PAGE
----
Defendant-appellant James Zillgitt appeals from a judgment entered in the United States District Court for the Northern District of New York (Scullin, J.), following a jury trial, convicting him of one count of conspiracy to distribute cocaine and marijuana in violation of 21 U.S.C. §§ 841(a)(1) and 846. Pursuant to the United States Sentencing Guidelines (the "Guidelines"), the district court set Zillgitt's base offense level at 28 as a result of its finding by a preponderance of the evidence that the drug conspiracy involved a total of 3.25 kilograms of cocaine. This base offense level, coupled with Zillgitt's Criminal History Category III, yielded a sentencing range of 97 to 121 months' imprisonment. The district court sentenced Zillgitt to 109 months' imprisonment.
Zillgitt argues on appeal that his sentence is unconstitutional on two grounds. First, he claims that his sentence violates Apprendi v. New Jersey, 530 U.S. 466, 120 S.Ct. 2348, 147 L.Ed.2d 435 (2000), in which the Supreme Court held that "any fact that increases the penalty for a crime beyond the prescribed statutory maximum must be submitted to a jury and proved beyond a reasonable doubt." Id. at 490, 120 S.Ct. 2348. Zillgitt contends that because neither the type nor the quantity of the controlled substances charged in Count One of the indictment were submitted to the jury and proved beyond a reasonable doubt, his sentence is unconstitutional under Apprendi.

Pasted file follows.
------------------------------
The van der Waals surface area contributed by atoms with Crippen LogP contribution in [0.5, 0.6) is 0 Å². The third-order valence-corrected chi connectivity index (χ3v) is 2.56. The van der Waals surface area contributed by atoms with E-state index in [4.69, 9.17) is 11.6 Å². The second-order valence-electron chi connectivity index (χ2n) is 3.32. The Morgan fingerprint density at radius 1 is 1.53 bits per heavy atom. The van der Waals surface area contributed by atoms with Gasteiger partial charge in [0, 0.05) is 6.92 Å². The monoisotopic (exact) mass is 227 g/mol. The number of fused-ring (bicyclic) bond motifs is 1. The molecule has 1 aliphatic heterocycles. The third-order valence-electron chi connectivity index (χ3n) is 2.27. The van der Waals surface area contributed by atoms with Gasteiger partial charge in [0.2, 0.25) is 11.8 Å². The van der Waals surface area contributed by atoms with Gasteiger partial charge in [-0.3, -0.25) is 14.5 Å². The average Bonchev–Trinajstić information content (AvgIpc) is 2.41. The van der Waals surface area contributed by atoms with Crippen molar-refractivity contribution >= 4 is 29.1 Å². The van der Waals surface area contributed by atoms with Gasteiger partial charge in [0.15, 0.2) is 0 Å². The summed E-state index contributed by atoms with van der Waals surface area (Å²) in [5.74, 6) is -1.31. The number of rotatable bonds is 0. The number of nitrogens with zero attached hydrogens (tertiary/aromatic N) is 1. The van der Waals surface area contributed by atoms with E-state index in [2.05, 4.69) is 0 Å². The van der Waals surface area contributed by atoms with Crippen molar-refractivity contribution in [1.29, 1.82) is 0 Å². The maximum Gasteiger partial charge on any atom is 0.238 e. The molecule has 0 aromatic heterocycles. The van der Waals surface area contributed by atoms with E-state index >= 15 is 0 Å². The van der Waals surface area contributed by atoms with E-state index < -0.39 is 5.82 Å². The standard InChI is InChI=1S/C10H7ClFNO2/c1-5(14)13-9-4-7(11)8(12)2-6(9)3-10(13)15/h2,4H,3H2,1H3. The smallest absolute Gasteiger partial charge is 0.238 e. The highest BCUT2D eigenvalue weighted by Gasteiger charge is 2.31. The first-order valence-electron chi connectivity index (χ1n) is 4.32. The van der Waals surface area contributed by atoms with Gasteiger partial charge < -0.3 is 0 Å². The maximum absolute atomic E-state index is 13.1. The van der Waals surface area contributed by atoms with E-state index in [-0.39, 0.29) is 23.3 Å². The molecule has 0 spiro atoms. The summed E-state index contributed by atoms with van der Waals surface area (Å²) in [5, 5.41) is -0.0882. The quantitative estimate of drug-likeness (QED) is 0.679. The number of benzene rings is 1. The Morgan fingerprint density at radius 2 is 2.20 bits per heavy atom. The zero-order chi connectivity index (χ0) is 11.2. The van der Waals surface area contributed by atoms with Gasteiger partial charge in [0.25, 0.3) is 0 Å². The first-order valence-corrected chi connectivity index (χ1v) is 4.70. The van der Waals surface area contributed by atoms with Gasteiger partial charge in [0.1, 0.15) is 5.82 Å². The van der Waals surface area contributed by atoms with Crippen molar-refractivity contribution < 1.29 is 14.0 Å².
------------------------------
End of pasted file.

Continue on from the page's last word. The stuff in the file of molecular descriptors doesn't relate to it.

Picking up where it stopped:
Second, Zillgitt argues that his sentence is unconstitutional under United States v. Barnes, 158 F.3d 662 (2d Cir.1998), in which we held that where a jury returns a general guilty verdict on a single count of conspiracy involving multiple controlled substances, the district court must sentence the defendant as if convicted of a conspiracy involving only the substance that carries the lowest statutory sentencing range. Zillgitt contends, following Barnes, that the district court was required to sentence him under 21 U.S.C. § 841(b)(1)(D), the penalty provision applicable to a conspiracy to distribute an indeterminate amount of marijuana, which carries a maximum term of imprisonment of five years, or sixty months. We agree that Zillgitt's sentence was unconstitutional under Barnes and the cases upon which Barnes relied.
Because Zillgitt did not raise these arguments either at trial or at sentencing, we review his claims for plain error. See Fed.R.Civ.P. 52(b); United States v. Guevara, 277 F.3d 111, 123 (2d Cir.2001); United States v. Thomas, 274 F.3d 655, 666 (2d Cir.2001) (en banc). Applying plain error review, we hold that the district court committed error, that the error was plain, that the error affected Zillgitt's substantial rights, and that the error seriously affected the fairness and the public reputation of the judicial proceedings.
For the reasons that follow, we withhold judgment on Zillgitt's conviction for thirty days. If the government consents to a resentencing under 21 U.S.C. § 841(b)(1)(D), the statutory provision applicable here to a marijuana-only conspiracy, we will affirm the conviction. If the government does not consent, we will vacate the conviction and remand for a new trial. Should the government elect to retry Zillgitt, any sentence imposed for the crimes charged under Count One of the original indictment will be reduced by the amount of time he has already served. Ohio v. Johnson, 467 U.S. 493, 499, 104 S.Ct. 2536, 81 L.Ed.2d 425 (1984).
Miner '56, Roger J., "United States of America v. Zillgitt, 286 F. 3d 128 - Court of Appeals, 2nd Circuit 2002" (2002). Circuit Court Opinions. 96.